Bans like those in Tennessee and Florida prohibit “school education,” training, and “instructional materials” (books) on gender fluidity, sexual orientation, the prevalence of systemic racism, black history, slavery, and The 1619 Project.
Truly, conservatives and white supremacists want to make students ignorant of America’s ugly past and present and they want the right to pile myths and lies on them and the right to completely erase LGBTQIA+ people from the classroom. All because hypothetical white kids might get mad or ask their parents, “Are you a racist?”
It doesn’t matter that experiencing racism or homophobia, or misogyny every day creates trauma for children, and the majority of students in American public schools are black and brown.
There’s the least possibility the Senate could pass HR 8, the universal background check bill the House passed last year, creating more obstacles for trigger-happy racists to make it clear whether they want to legally obtain an assault rifle (such as the alleged Buffalo attacker and many before he has done). That is if there is a real desire to protect through gun control legislation. But there is too much money at stake for the National Rifle Association, arms manufacturers, and conservative politicians at all levels to turn away from the arms industry complex. Even if HR 8 became law, it would only slow the scale of mass shootings in the US, failing to erase the vast black market for automatic and semi-automatic weapons.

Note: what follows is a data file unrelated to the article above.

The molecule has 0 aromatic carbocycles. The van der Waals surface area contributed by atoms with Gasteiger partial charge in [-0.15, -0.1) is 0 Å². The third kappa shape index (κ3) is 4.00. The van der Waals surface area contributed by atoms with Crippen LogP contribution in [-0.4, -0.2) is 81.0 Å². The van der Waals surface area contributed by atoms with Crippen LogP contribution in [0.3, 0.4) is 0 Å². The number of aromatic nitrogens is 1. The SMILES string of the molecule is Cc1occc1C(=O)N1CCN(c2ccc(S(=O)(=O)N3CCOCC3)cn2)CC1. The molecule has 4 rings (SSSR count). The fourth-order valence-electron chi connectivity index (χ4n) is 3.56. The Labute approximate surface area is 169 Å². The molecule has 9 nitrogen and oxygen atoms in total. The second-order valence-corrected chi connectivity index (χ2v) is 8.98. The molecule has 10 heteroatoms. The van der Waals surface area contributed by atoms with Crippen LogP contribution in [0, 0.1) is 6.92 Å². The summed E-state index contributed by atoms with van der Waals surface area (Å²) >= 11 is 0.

If the US wants to eliminate real gun violence and expose white supremacy, it can follow the example of countries like Japan, South Korea, the United Kingdom, and Australia and issue a total ban on assault weapons. (Yes, this would eventually mean a repeal of the Second Amendment.) But we won’t. America is too addicted to guns and determined to glorify its history of violence and death to consider such a serious move.
For many white men and their allies, maintaining access to military-grade firearms is as important as legislation against reproductive care and telling the truth to children. President Obama once said that when white people “get bitter, they cling to guns or religion or have an antipathy to people who are not like them.” But for many white men, regardless of their socioeconomic status and other converts, violence and its threat is their Bible. Defending the rights of hypothetical children provides the perfect cover for their violent means and ends. They’ve decided that if marginalized “others” have to endure trauma and die to stay in power, so be it.
The views expressed in this article are those of the author and do not necessarily reflect the editorial position of Al Jazeera.